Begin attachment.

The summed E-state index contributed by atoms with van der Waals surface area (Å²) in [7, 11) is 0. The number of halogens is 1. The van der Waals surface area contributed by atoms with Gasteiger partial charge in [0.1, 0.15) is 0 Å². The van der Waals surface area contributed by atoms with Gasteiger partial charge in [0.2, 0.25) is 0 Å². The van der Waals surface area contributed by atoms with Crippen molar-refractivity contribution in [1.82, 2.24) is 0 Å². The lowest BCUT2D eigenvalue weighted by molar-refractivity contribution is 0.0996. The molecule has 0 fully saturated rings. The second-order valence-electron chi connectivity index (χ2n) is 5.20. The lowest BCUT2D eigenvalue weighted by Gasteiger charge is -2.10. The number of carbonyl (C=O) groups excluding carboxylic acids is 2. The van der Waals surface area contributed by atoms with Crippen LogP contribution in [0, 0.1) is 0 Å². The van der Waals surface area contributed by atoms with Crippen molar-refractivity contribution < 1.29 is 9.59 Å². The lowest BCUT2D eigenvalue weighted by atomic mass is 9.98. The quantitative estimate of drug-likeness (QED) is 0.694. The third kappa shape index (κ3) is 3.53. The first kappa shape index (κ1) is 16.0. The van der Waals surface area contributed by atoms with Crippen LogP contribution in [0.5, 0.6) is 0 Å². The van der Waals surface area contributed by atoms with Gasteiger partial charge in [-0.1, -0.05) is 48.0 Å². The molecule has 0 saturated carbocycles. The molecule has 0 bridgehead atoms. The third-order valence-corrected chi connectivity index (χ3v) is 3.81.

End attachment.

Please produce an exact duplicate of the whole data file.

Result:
The summed E-state index contributed by atoms with van der Waals surface area (Å²) in [7, 11) is 0. The number of halogens is 1. The van der Waals surface area contributed by atoms with Gasteiger partial charge in [0.1, 0.15) is 0 Å². The van der Waals surface area contributed by atoms with Gasteiger partial charge in [0.2, 0.25) is 0 Å². The van der Waals surface area contributed by atoms with Crippen molar-refractivity contribution in [1.82, 2.24) is 0 Å². The lowest BCUT2D eigenvalue weighted by molar-refractivity contribution is 0.0996. The molecule has 0 fully saturated rings. The second-order valence-electron chi connectivity index (χ2n) is 5.20. The lowest BCUT2D eigenvalue weighted by Gasteiger charge is -2.10. The number of carbonyl (C=O) groups excluding carboxylic acids is 2. The van der Waals surface area contributed by atoms with Crippen LogP contribution in [0, 0.1) is 0 Å². The van der Waals surface area contributed by atoms with Crippen molar-refractivity contribution < 1.29 is 9.59 Å². The lowest BCUT2D eigenvalue weighted by atomic mass is 9.98. The quantitative estimate of drug-likeness (QED) is 0.694. The third kappa shape index (κ3) is 3.53. The first kappa shape index (κ1) is 16.0. The van der Waals surface area contributed by atoms with Crippen LogP contribution in [0.5, 0.6) is 0 Å². The van der Waals surface area contributed by atoms with Gasteiger partial charge in [-0.1, -0.05) is 48.0 Å². The molecule has 0 saturated carbocycles. The molecule has 0 bridgehead atoms. The third-order valence-corrected chi connectivity index (χ3v) is 3.81.